I watched him as he walked, scrutinizing his gait. He had a carefree, insouciant, irresponsible swagger. He didn’t give a damn how long the thing was howling for: minutes, hours, a day or even days. I looked at his clothes. He wore blue chinos and a white sports coat. Underneath it was a checked shirt. He stopped for a moment, looking for his key ring. He was a young guy. I came out of my hiding place and pointed my gun at him.
“Make it shut up.” I ordered.
He looked at me, blinking in surprise. His hands trembled. His key ring fell to the ground. I pressed the pistol against his temple.
“Pick it up, quickly!”
“Look friend, please…”
“Silence! And switch off your fucking car!”
He bent down, and did as I told him. I noticed that he had closed his eyes. He might have been praying.
He pressed the wrong button. The alarm kept going. I took the pistol by the barrel and hit him in the head with the butt. He fell backwards with a painful groan. He was drunk as well as scared. Poor fool.
I picked up the key ring and put a stop to the infernal racket myself.
“Now you’re going to open the doors,” I told him. “And no more fumbling.”
He nodded and mumbled something that I didn’t catch. I thought that my posture should reflect real determination. A kind of moral conviction, let’s say. The guy didn’t try to offer me money, or take out his wallet or do any of the other stupid things that one might expect from a man in his situation. This filled me with confidence.
There were two beeps, then a click indicating that the centralized locking mechanism had unlocked. I aimed the gun at him again and motioned to him to get in. I got into the back seat, a little uncomfortably. Items of clothing were strewn over the seats: shirts, trousers, a jacket or two. I threw them all out onto the road. The headrests were covered in transparent plastic, the car still smelled new. Everything in it looked brand new, except for the driver.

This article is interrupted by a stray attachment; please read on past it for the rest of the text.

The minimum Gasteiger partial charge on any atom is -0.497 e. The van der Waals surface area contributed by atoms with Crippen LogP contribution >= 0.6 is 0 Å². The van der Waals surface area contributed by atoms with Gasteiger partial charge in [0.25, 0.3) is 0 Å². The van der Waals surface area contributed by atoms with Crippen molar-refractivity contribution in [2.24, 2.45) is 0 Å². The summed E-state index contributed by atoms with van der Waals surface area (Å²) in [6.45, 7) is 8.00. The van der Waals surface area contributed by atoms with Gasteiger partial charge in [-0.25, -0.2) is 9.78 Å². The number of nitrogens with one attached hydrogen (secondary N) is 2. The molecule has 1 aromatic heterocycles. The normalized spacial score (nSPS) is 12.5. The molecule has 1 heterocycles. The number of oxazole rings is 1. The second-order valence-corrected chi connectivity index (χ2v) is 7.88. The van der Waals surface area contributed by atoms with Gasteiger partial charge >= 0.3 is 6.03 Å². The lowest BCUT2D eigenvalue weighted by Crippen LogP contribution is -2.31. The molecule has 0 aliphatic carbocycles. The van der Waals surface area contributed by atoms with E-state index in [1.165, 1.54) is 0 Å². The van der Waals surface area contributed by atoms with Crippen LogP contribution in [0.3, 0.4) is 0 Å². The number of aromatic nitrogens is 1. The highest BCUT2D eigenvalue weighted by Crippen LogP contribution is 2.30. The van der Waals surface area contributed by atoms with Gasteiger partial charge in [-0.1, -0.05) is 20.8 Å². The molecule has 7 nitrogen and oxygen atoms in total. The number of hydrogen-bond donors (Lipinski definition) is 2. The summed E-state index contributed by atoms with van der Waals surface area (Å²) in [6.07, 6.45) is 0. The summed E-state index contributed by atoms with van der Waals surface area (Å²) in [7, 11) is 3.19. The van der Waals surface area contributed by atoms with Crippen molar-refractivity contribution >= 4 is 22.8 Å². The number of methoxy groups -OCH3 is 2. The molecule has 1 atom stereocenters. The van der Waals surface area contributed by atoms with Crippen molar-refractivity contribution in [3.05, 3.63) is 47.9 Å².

“I can smell your fear, you son of a bitch. Are you scared?”
“Friend, please don’t hurt me. I’ll give you anything you want.”
“I want you to drive. Switch on the engine and go straight down the street. Don’t go over thirty, or I’ll shoot.”
He obeyed. Maybe he’d have been less willing if he knew that I’d never used a gun before. The lights on the panel came on. The interior filled with blinking green and yellow light. The clock on the dashboard read four-thirty. The car started off pleasantly, quietly.
“Do you know what time it is?” I asked him.
He tried to answer but he was stammering. I didn’t let him speak:
“It’s early on Monday morning. Your car has been screaming since Saturday night. The piece of junk was going all day yesterday. I thought that it would stop at some point. I said to myself: ‘Be patient, the owner will have to come to stop it soon.’ But you didn’t. You’ve only just turned up. Listen: I have to correct exams for tomorrow. A lot of exams. I’m a teacher and I have responsibilities, I can’t fulfil them if I have to hear a godawful noise blaring all day and night. I need to keep my mind at peace to concentrate. I need silence, do you understand? Turn right here.”
The guy did. He also sighed. Maybe he was relieved that he wasn’t dealing with an ordinary thief. Maybe he thought that his situation wasn’t so bad if a professional, a guy with a teaching degree rather than a common criminal, was the person threatening him from the back seat.